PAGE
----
• Scaling sporting equipment for children promotes implicit processes during performance, Tim Buszard, Damian Farrow, Machar, Reid, et.al., Conciousness and Cognition, Volume 30, pp.247-255, (November 2014). This study investigated whether children who used scaled equipment compared to full size equipment during a motor task demonstrated reduced conscious involvement in performance. Children (9–11 years) performed a tennis hitting task in two attention conditions (single-task and dual-task) using two types of equipment (scaled and full size). A more skilled group and a less skilled group were formed using hitting performance scores. The more skilled group displayed greater working memory capacity than the less skilled group. For both groups, hitting performance and technique were better when scaled equipment was used.
  • 'We're doing AFL auskick as well': Experiences of an adapted football program for children with autism, Tamara May, Nicole Rinehart, Lisa Barnett, et.al., Journal of Motor Learning and Development, Volume 6(1), pp.130-146, (2018). This study explored parent experiences of and influences on child participation in an 11-week Australian Football League (AFL) Auskick football program adapted for children with ASD as well as changes in their motor skills. The program was run in 2014 (Phase 1) and 2015 (Phase 2).Three key themes were identified: benefit of doing something ‘normal’; simple adaptations work; and, despite barriers, the benefits are worthwhile. Parent-proxy report indicated improvement in child object control skills. Objective assessment showed no change in children’s motor skill. Parental experiences of the program indicated that simple accommodations can engage children with ASD and their families in organized sporting programs. Given potential psychosocial and health benefits of organized sports, further controlled studies of this type of program in children with ASD are warranted.
  • Why just exercise if you can play? Interest in a modified sports program to enhance physical activity among primary care patients, Christopher N. Sciamanna, Andrew J. Mowen, Jennifer L. Kraschnewski, et.al., Preventive Medicine Reports, Volume 8, pp.273-278, (December 2017). This survey was designed to determine the interest of primary care patients in participating in program designed to maximize enjoyment. Primary care patients (n=540) in Central Pennsylvania reported their interest in participating in a “a regular fitness program where people your own age played games, such as softball, floor hockey and soccer, that were made to be easier to play and less competitive.” Mean age was 58.4 years. More than one-third, including 59.6% of those under age 50, were interested in the modified sports fitness program. After adjusting for confounders, patients under age 40 were 5.9 times as interested (v. age > 70) and non-white patients were 3.4 times interested. Female patients and those with hypertension, high cholesterol or obesity were equally interested. A fitness program that consists of modified sports may be of interest to most primary care patients under age 50. Patients' initial interest appears high enough to warrant further development and testing.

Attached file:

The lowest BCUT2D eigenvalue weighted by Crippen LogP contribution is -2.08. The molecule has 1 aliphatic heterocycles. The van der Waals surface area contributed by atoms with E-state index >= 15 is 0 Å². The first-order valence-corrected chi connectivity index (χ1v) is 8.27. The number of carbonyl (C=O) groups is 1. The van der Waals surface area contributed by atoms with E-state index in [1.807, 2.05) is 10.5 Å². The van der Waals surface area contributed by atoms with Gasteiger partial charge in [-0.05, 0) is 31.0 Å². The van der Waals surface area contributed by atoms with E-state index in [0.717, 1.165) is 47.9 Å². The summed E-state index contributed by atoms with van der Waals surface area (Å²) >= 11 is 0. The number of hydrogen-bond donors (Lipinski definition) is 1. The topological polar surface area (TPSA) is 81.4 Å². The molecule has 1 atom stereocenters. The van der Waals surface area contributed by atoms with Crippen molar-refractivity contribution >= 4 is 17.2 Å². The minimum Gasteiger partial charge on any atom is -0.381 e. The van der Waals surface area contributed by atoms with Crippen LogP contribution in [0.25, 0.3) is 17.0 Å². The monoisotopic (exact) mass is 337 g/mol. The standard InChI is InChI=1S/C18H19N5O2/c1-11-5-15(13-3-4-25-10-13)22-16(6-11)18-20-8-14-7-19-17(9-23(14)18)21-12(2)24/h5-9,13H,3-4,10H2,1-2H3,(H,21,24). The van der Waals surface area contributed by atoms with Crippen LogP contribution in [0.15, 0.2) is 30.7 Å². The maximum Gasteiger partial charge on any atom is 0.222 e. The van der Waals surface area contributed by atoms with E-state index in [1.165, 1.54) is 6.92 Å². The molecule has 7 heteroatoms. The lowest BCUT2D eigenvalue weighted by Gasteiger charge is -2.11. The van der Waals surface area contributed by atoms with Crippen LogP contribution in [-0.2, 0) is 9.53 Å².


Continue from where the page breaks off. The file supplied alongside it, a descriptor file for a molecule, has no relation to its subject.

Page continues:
resources iconResources

  • AASC Playing for Life resources. The Australian Sports Commission developed a variety of resources to assist people to deliver Playing for Life sport activities as part of the Active After-Schools Communities (AASC) program including a Playing for Life resource kit; Playing for Life companion books for individual sports; and sports coaching manuals and junior sports programs developed in partnership with National Sporting Organisations. Resources for Indigenous Games and Olympic sports activity cards were also developed. These resources remain useful for teachers, coaches and others interested in developing sport and physical activity skills for children and young adults and are available through the Australian Sport Publication Archive.